The History of Fantasy Sports Dominiq Baptiste-Mitchell

Fantasy Sports

Wilfred "Bill" Winkenbach is credited with starting fantasy sports .He devised fantasy golf in the latter part of the 1950s.[1] Each player selected a team of professional golfers and the person with the lowest combined total of strokes at the end of the tournament would win.[citation needed] Golf is a simple fantasy game to administer and keep tabs on, since each participant is concerned only with the scores of his or her team members without anything else to complicate it. However, it was never organized into a widespread hobby or formal business.

Wilfred "Bill" Winkenbach

Rotisserie League Baseball was invented by Daniel Okrent. Rotisserie League Baseball, also know as Fantasy Baseball, is an online game where participants may assemble virtual teams made up of real players. These teams then compete based on the statistical performance of those players' players in actual games.

Okrent, a magazine writer/editor, was a well known member of the media. Because of his role other journalists were soon introduced to Rotisserie League Baseball. During the Major League Baseball strike in 1981 journalists were left with very little to write about so they wrote about rotisserie sports. Many players were introduce to these sports thanks to the journalists.

The inaugural league was called the GOPPPL (Greater Oakland Professional Pigskin Prognosticators League), and the first draft took place in the rumpus room of Winkenbach's home in Oakland, California in August 1963.[2] The league consisted of eight members, made up of administrative affiliates of the AFL, pro football journalists, or someone who had purchased or sold 10 season tickets for the Raiders’ 1963 season

Fantasy sports close to a billion dollars. it is estimated that there are 57.4 million people playing fantasy sports this year. (2016)

The legality of fantasy sports has been questioned because of contests that require an entry fee, and that pay out cash prizes, varies by state. Pay-to-play contests that offer prizes to winners can be considered illegal gambling under certain circumstances, depending on the jurisdiction.As discussed numerous times on this site, the legality of fantasy sports contests that require an entry fee, and that pay out cash prizes, varies by state. Pay-to-play contests that offer prizes to winners can be considered illegal gambling under certain circumstances, depending on the jurisdiction.

Many people believe that fantasy sports should be illegal because they view it as gambling. Although most haven't, some states have already banned certain fantasy websites.

Impact of the internet on the growth of fantasy sports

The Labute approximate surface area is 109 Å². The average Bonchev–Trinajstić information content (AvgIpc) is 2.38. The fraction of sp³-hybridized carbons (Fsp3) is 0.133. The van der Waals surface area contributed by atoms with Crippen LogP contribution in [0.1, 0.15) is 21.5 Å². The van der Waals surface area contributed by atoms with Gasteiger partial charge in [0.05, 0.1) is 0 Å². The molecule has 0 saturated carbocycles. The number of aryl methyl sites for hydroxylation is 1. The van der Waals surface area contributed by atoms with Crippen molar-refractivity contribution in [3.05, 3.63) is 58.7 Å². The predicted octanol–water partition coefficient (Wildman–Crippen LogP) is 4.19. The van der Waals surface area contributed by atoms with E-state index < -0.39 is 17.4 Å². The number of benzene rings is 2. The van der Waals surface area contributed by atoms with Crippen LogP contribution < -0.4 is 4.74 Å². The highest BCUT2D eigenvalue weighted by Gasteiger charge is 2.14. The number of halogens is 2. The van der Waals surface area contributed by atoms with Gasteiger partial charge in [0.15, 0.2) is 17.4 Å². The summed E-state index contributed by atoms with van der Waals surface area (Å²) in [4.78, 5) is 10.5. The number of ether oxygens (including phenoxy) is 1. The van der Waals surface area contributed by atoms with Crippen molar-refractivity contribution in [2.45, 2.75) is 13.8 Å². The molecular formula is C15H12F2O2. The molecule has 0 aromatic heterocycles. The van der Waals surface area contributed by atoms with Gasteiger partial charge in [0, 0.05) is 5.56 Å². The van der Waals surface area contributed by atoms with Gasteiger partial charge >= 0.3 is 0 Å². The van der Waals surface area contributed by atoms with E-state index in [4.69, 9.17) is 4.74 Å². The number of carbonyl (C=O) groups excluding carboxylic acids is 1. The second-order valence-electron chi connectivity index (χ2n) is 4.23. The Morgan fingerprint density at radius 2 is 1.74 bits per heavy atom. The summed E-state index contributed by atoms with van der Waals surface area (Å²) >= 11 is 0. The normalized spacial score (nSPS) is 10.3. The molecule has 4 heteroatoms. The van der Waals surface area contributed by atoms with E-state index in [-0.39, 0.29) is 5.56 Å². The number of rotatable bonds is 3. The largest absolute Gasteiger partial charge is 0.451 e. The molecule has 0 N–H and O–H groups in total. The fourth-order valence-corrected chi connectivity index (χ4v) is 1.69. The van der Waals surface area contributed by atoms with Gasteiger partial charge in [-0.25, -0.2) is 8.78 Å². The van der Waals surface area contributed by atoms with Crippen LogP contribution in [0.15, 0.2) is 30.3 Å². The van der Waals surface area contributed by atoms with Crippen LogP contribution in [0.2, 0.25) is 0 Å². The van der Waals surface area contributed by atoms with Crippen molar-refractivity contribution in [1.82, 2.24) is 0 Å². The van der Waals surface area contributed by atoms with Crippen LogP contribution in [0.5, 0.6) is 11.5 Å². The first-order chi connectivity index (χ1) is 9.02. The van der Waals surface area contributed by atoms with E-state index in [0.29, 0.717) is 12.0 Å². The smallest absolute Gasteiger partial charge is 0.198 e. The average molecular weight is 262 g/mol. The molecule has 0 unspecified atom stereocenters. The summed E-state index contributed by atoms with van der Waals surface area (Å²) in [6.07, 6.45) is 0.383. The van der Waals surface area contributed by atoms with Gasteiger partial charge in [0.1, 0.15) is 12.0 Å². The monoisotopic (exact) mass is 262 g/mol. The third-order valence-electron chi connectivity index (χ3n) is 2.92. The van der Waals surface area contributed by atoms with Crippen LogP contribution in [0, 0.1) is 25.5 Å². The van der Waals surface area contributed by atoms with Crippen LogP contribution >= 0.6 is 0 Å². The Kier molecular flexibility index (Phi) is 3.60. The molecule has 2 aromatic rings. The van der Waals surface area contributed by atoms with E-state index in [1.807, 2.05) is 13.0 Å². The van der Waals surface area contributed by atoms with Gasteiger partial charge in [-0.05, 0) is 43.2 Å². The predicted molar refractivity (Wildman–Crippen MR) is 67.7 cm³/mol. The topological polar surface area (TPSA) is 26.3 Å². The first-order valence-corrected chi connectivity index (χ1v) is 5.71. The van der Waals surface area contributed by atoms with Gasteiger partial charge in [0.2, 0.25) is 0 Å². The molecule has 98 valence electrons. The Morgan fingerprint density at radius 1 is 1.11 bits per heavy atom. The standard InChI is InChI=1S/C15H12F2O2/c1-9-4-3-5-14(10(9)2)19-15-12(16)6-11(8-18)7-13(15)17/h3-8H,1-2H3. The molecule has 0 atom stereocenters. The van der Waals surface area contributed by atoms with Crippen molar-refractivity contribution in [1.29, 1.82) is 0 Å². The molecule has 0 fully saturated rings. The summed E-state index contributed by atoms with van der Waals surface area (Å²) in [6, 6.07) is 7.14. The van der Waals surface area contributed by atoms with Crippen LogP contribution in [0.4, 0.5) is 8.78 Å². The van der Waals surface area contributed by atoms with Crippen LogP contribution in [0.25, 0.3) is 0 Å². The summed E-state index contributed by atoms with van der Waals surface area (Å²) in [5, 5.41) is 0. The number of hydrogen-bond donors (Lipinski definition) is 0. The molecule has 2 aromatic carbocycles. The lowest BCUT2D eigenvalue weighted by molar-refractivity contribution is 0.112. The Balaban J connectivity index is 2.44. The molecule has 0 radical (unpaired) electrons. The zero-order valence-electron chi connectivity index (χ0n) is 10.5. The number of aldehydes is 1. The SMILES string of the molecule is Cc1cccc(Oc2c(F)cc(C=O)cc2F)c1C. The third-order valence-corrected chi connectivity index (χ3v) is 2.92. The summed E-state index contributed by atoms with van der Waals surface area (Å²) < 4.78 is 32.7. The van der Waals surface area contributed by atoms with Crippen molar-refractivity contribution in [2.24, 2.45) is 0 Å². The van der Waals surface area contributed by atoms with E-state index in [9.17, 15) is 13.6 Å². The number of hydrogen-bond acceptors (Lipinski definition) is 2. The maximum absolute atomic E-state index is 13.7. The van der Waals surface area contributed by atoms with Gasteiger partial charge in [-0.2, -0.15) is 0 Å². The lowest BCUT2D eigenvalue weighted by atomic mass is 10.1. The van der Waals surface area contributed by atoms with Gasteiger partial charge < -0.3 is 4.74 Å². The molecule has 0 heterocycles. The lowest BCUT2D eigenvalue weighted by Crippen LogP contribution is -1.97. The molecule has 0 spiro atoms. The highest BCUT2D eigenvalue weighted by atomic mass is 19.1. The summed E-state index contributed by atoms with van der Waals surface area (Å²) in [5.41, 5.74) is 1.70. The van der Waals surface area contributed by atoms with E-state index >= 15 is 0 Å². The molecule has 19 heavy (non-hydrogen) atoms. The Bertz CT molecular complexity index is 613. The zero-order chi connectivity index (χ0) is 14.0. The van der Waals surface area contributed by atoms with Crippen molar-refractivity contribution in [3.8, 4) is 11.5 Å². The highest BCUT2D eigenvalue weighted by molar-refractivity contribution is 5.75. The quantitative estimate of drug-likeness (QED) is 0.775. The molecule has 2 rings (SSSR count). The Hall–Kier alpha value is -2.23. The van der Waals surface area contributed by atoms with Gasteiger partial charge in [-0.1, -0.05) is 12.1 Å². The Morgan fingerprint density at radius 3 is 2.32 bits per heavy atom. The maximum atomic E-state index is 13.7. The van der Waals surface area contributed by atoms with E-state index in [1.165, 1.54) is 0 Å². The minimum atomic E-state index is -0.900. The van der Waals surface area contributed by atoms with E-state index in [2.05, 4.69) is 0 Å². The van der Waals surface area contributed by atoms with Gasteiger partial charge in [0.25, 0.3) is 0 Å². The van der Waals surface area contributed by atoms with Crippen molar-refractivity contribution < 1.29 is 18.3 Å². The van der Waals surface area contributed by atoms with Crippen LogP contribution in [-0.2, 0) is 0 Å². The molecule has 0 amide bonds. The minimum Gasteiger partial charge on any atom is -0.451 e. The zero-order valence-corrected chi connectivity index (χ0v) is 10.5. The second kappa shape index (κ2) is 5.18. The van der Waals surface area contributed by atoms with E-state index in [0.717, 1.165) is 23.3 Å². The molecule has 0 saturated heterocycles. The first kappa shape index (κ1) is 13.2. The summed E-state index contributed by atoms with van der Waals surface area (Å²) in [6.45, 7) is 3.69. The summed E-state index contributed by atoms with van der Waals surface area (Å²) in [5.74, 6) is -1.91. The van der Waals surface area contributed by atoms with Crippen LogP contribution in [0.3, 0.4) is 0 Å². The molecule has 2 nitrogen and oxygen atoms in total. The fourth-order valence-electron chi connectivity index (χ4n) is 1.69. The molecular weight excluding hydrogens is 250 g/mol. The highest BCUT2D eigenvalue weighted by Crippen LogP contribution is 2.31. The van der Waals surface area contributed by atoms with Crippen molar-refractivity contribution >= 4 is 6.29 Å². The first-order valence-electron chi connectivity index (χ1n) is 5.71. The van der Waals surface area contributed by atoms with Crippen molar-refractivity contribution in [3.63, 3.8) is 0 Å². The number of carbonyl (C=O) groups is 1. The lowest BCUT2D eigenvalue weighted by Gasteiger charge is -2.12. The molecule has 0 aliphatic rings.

A large factor in the growth of fantasy sports was the rise of the Internet and personal computers in the mid-1990s. The new technology lowered the barrier to entry to the hobby as stats could quickly be compiled online and news and information became readily available.

In 1997, CDM Fantasy Sports, a St. Louis, MO-based fantasy sports company invited competitors Sportsline, Prime Sports Interactive, Sports Buff Fantasy Sports, and Sporting News to St. Louis to discuss pending legislation that could severely limit the growth of the fantasy sports industry. Over the next year, the companies communicated without an official organization and tracked the legislation. In 1998, during a fantasy sports conference in Las Vegas hosted by Fantasy Insights, a meeting was organized to again discuss pending legislation and several other topics related to the industry. The representatives from CDM, Fantasy Insights, EA Sports, The Sporting News, and USFANS decided that it was time to create an official organization to help promote fantasy sports, and the Fantasy Sports Trade Association was born

As fantasy sports grew more and more rapid, more player information was getting out so the Sports leagues began doing whatever they could to protect what they consider copyrighted material from free exposure on fantasy gaming sites. On October 16, 2007, the U.S. Eighth Circuit ruled that the First Amendment protected the use of player names and statistics on fantasy baseball sites established by C.B.C. Distribution and Marketing, Inc. That company had brought a declaratory judgment action against MLB Advanced Media to permit the unlicensed use of names and statistics of Major League Baseball players in connection with fantasy baseball products available online.

Fantasy people is something that is loved by many people because not only is it something fun that can help you earn extra cash, but it also makes watching the football games more interesting,

The ethical dilemma presented by online fantasy sports sites that require you to pay to play is that it is considered gambling to many people.

While there is an element of luck involved, owners are more likely to succeed are likely to best able predict how a player will preform and adjust accordingly by adding and releasing certain players, and trading players with other owners to build a more complete team. Media is being impacted because there are more people tuning into watch games to get the stats on the players in their current line up.

Athletes and teams have also been impacted by fantasy sports. The athletes face a lot of pressure and hate. They are under pressure because they're being bet on and if they have a bad performance during a game then the participants bash them for ruining their team.

I believe that the participants for fantasy sports will continue to go up due to the thrill that It is giving people world-wide,


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